Está en la página 1de 2

Anti-Slavery International

Thomas Clarkson House, The Stableyard,


Broomgrove Road, London SW9 9TL

Tel:.+ 44 (0)20 7501 8920 Fax: +44 (0)20


7738 4110
e-mail: antislavery@antislavery.org
website: http://www.antislavery.org

UNITED NATIONS COMMISSION ON HUMAN RIGHTS


Sixtieth session
15th March – 23rd April 2004

Oral intervention delivered by Anti-Slavery International on 7th April 2004

Item 13 – Rights of the Child

Anti-Slavery International would like to draw the attention of the Commission to the specific
situation of the Muslim children of Northern Rakhine State in Myanmar. They belong to a
group widely known as the Rohingya. They are born stateless, discriminated against from
birth on the basis of their ethnicity. The 1982 Citizenship Law deprives them of citizenship
rights and perpetuates statelessness. The SPDC has started issuing “white identity cards” to
the Muslim population of Rakhine State, but this is no more than a temporary residence
permit clearly stating that it cannot be used as a proof to claim citizenship.

The regime’s policies of exclusion against the Rohingya Muslim children


of Northern Rakhine State are being implemented through a series of measures designed to
impede child development and family growth.

Among them, I would cite:

- Restrictions of freedom of movement, as Rohingya children and their parents are virtually
confined to their village tracts. The need to obtain travel passes limits their access to health,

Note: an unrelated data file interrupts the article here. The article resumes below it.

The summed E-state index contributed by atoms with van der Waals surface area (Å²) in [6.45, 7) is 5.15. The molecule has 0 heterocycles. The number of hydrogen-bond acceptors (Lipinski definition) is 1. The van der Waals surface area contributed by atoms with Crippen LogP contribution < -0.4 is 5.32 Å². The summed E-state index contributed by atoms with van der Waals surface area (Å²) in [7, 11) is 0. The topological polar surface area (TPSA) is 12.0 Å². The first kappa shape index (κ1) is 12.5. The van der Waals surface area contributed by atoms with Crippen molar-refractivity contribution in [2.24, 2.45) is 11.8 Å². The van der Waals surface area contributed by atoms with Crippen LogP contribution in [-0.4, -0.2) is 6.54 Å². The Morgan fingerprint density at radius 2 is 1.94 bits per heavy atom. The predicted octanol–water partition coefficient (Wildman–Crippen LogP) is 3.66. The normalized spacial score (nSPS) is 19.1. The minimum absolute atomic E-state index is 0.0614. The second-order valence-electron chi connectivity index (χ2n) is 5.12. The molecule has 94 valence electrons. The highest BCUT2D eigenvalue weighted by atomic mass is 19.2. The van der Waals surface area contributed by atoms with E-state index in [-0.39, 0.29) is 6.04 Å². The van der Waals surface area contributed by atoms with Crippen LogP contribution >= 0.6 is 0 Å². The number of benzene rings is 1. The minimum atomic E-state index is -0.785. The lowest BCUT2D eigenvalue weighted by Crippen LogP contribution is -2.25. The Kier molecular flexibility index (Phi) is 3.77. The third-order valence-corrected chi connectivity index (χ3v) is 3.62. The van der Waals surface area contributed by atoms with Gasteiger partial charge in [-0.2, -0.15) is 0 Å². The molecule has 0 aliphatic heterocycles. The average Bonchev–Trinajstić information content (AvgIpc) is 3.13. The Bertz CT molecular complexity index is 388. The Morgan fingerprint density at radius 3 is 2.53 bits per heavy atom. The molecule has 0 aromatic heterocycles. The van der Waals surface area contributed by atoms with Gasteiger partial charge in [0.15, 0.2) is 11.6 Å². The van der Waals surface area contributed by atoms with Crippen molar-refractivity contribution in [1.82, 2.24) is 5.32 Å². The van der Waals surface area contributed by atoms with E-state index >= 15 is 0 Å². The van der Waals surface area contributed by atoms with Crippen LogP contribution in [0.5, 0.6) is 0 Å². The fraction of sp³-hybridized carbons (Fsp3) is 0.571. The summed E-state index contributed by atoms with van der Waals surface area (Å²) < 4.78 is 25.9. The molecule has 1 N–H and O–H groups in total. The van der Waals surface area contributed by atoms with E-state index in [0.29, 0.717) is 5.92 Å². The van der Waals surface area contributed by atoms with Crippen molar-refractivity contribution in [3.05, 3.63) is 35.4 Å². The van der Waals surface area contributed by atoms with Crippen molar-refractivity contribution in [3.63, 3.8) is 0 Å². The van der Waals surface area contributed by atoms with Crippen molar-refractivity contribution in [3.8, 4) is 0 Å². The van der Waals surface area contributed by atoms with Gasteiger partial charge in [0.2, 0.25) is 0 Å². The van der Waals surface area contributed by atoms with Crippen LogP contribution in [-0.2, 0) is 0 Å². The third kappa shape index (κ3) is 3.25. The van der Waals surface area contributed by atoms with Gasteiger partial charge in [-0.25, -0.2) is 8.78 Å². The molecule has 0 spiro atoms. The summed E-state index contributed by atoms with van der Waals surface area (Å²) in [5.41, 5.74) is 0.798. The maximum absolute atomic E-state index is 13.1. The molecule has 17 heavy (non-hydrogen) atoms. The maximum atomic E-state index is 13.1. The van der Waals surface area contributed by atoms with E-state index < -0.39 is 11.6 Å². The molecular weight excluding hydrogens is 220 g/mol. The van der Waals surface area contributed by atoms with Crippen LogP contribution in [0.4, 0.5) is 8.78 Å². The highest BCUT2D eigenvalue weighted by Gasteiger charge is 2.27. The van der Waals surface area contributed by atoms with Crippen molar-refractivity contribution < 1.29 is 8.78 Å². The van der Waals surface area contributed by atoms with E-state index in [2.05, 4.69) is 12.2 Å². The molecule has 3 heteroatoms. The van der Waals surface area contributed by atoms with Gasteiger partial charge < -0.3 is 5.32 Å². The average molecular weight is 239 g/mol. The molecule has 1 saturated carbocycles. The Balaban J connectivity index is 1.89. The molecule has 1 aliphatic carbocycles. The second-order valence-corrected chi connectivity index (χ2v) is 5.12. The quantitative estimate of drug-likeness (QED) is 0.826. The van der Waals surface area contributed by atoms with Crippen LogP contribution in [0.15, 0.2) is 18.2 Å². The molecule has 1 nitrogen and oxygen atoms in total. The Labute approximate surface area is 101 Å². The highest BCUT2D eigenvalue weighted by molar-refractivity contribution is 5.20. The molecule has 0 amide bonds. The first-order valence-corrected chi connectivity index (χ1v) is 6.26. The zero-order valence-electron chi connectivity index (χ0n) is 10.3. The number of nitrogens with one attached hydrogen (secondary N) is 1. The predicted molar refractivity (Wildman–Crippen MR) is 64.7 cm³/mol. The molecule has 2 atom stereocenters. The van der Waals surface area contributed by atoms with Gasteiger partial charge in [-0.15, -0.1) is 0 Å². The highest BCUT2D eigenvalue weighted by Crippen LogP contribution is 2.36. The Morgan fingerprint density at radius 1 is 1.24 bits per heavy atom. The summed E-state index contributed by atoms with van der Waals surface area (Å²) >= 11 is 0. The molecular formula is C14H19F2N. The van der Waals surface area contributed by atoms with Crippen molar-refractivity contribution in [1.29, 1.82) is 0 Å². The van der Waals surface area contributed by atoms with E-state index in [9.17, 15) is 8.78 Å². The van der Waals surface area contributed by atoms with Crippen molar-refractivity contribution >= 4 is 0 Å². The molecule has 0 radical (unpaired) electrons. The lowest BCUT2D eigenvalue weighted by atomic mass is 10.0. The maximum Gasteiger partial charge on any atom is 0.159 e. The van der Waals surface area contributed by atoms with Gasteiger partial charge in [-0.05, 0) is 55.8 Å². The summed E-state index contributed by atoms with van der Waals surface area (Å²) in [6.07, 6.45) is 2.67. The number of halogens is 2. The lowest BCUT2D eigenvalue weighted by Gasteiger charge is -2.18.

education and employment, thus severely affecting the livelihood of the family.

- In the field of health and education, they are particularly neglected. 60% of the Muslim
children of Northern Rakhine State are said to suffer from malnutrition and the level of
illiteracy is extremely high.

- Restriction of access to food through a series of constraints, including arbitrary taxation and
extortion, is the main strategy of the regime to encourage departure, and a major root cause
of the ongoing exodus toBangladesh.
- Increasingly, measures are being imposed to control birth and to limit expansion of the
Rohingya population. Unlike other people of Burma, the Rohingyas must apply for
permission to get married, which is only granted in exchange for high bribes and can take up
to several years to obtain. To register their children’s birth, parents are charged fees that
significantly increased in 2003. Moreover, building a new house or repairing or extending an
existing dwelling also require authorisation, resulting in overcrowded and precarious living
conditions, affecting women and children.

Many Rohingya children are subject to forced labour. Cultural practices in the Rohingya
community prevent women from participating in activities outside of their homes. As male
adults are busy earning the daily wage to feed the family, the burden of carrying out forced
labour duties often falls on children.

Mr. Chairman,

What kind of future can these stateless children hope for? An answer to this question can
only emerge when the policies of discrimination and exclusion end, allowing the creation of
an environment conducive to children’s development. Myanmar acceded to the Convention
on the Rights of the Child in 1991, but the treatment accorded to Rohingya children is in
blatant breach of its obligations. We request the Commission to address such discriminatory
practices with the Government of Myanmar and strongly urge it to ensure respect for the
fundamental rights of these children.

Thank you, Mr. Chairman.